When discussing the benefits and drawbacks of a virtual working world, economic impacts are often overlooked. Some economists argue the work from home trend may lead to worsening inequality. In most service industries, like healthcare, retail, and tourism, working from home is impossible. Stanford economist Nicholas Bloom mentions that managers, professionals, and financial workers make up most workers who say they can complete tasks remotely at an efficiency of 80% or more.
For some employees, working from home is possible, but not ideal. According to Bloom, “only 65 percent of Americans reported having fast enough internet capacity to support workable video calls.” Only well-educated and high-earning workers can take full advantage of a remote working environment, potentially giving them more opportunities to advance in their careers.
Without the need to be physically close to an office location, population declines in big city sectors are probable. Because the cost of living in cities is incredibly high, remote employees may choose to relocate to cheaper towns and neighborhoods. This type of migration can place serious strains on city budgets.
Even with successful vaccine rollouts and decreased restrictions, the work environment will likely never go back to how it was pre-pandemic. The truth is, many workers prefer working from home.
For example, Facebook will be allowing about half of its workforce (around 25,000 employees) to continue working remotely after the pandemic ends. Insurance giant Nationwide has adopted a hybrid model, planning to increase the number of permanent remote workers while shutting down at least five brick-and-mortar offices. It appears working from home is unlikely to go away any time soon. So how can you mitigate the negative effects of a remote environment? Let’s dive into this question next.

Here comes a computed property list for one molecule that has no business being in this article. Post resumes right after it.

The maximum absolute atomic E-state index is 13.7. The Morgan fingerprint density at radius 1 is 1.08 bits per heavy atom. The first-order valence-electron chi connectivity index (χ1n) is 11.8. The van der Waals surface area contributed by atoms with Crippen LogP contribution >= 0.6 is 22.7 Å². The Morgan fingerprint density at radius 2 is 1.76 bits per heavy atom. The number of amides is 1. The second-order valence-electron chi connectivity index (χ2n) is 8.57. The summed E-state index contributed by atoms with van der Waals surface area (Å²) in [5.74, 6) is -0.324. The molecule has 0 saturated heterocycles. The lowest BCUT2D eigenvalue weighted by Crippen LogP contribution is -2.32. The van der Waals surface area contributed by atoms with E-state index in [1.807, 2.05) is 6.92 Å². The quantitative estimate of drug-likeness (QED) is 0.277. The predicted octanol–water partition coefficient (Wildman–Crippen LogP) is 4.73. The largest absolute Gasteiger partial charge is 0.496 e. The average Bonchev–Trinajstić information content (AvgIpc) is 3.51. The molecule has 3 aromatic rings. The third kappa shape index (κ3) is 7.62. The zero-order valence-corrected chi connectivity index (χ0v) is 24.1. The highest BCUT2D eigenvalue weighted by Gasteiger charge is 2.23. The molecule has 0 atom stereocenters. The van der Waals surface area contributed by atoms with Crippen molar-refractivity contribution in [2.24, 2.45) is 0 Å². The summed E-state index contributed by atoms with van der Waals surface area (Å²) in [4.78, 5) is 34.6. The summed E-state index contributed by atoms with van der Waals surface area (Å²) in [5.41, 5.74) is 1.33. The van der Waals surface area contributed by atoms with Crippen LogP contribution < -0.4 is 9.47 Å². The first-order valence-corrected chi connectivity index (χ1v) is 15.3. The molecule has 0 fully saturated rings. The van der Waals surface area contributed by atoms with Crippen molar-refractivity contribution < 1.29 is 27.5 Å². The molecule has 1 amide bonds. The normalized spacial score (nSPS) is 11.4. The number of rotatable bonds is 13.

There are many ways you can increase your physical comfort and prevent long-term health issues while working from home. Here are some tips to try:
If you feel like your work-life balance is completely out of whack, create a schedule or routine and stick to it. According to the American Psychological Association, “In today’s digital world, it’s easy to feel pressure to be available 24 hours a day. Establish some work-life boundaries for yourself. That might mean making a rule not to check email from home in the evening or not answering the phone during dinner.” Build transition times between video calls and meetings, and make sure you set aside time for yourself to eat, sleep, exercise, and decompress.
If a meeting isn’t necessary, use an email or phone call instead to decrease your screen time. If the work from home environment leaves you feeling isolated and alone, remember that many of your coworkers probably feel the same way. Don’t hesitate to reach out! Schedule a phone call or virtual “coffee chat” with a colleague to catch up and take a break from work. Also, if you feel comfortable, find safe ways to get together in person with friends and family in your area.
What are your favorite and least favorite parts about transitioning to a virtual work environment? Let us know in the comments below!